French Agency Breach, PixPirate's Stealth Technique, Fake Wallet Scam - Cybersecurity News [March 11, 2024]

by Duocircle


Here we are again with the latest inside scoop on the cybersecurity highlights of the week. We’ll share details of the data leak in France’s job-seeking portal, the latest advancements of PixPirate Android malware, the fake “Leather” wallet crypto drainer application on the App Store, the Russian attack on Microsoft, and the arrest of a former Google employee who stole cutting-edge AI tech from the organization. Stay tuned!


Data Leak at French Job Agency Affects 43 Million Individuals

Hackers breached the systems of France Travail (formerly Pôle Emploi) and made away with the personal information of nearly 43 million people

France Travail is an official government agency that registers unemployed individuals, assists them in finding jobs, and gives them financial aid. This week, the agency shared a notice that threat actors stole the data of job seekers on its portal in a cyberattack between 6 February and 5 March 2024. France’s cyber-surveillance portal also shared a notice outlining how the affected individuals would receive notifications from the agency.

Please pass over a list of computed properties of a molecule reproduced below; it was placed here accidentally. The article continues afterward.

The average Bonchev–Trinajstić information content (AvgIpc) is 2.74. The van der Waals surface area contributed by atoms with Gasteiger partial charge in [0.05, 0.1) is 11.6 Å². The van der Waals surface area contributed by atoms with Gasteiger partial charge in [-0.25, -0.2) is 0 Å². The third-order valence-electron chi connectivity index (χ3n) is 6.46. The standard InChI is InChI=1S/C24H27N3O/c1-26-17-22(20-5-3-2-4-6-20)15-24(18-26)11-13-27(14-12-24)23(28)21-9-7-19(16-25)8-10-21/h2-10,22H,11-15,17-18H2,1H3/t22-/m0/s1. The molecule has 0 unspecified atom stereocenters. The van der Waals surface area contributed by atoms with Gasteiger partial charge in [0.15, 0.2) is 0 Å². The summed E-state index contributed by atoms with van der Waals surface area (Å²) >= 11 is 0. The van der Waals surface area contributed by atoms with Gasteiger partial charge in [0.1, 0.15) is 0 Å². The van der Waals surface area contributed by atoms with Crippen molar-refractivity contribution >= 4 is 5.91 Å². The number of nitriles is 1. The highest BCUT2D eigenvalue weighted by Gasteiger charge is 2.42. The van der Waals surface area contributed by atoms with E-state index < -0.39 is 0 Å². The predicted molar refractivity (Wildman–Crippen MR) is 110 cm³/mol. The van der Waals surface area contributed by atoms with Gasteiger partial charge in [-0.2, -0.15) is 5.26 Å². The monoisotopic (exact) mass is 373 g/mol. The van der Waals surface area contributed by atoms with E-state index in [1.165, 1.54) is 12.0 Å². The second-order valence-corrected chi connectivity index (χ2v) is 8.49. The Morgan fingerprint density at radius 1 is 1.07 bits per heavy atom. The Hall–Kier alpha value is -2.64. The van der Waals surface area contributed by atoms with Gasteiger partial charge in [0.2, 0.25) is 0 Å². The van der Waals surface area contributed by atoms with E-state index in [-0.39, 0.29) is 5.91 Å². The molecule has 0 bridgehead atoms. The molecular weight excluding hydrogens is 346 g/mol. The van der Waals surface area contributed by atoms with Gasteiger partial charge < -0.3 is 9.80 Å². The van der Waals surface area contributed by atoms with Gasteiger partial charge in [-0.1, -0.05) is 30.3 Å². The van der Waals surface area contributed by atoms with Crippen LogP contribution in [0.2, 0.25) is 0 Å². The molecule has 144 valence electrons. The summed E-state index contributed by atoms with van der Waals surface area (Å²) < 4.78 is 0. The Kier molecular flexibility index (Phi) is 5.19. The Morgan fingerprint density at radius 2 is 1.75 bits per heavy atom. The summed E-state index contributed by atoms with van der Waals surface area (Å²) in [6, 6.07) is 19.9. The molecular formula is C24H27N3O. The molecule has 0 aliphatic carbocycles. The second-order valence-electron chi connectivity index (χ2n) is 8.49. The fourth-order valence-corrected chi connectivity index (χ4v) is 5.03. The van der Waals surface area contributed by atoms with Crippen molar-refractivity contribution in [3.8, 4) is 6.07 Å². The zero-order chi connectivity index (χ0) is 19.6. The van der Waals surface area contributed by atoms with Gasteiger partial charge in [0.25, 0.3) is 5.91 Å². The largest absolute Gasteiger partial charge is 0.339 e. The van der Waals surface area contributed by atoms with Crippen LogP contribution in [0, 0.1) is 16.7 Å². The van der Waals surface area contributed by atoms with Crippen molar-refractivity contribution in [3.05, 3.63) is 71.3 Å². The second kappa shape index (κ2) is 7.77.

The threat actors made away with the data of the individuals who had applied for jobs in the last 20 years. The data includes their full names, birth dates, hometowns, social security numbers, emails, postal addresses, and phone numbers. Such data could cause a lot of havoc in the wrong hands as threat actors could use it for identity theft and spear phishing attacks

The threat actors were not named, but the attack is indirectly attributed to Clop ransomware. The threat actor gang exploited a zero-day in the MOVEit transfer software. However, installing spear phishing prevention solutions can help prevent identity theft and evade spear phishing attacks.


New Stealth Technique Employed by PixPirate Android Malware

A new version of PixPirate is floating around Android devices, allowing the banking trojan to hide on the phones even if the dropper is removed. 


Android Malware Families

Image sourced from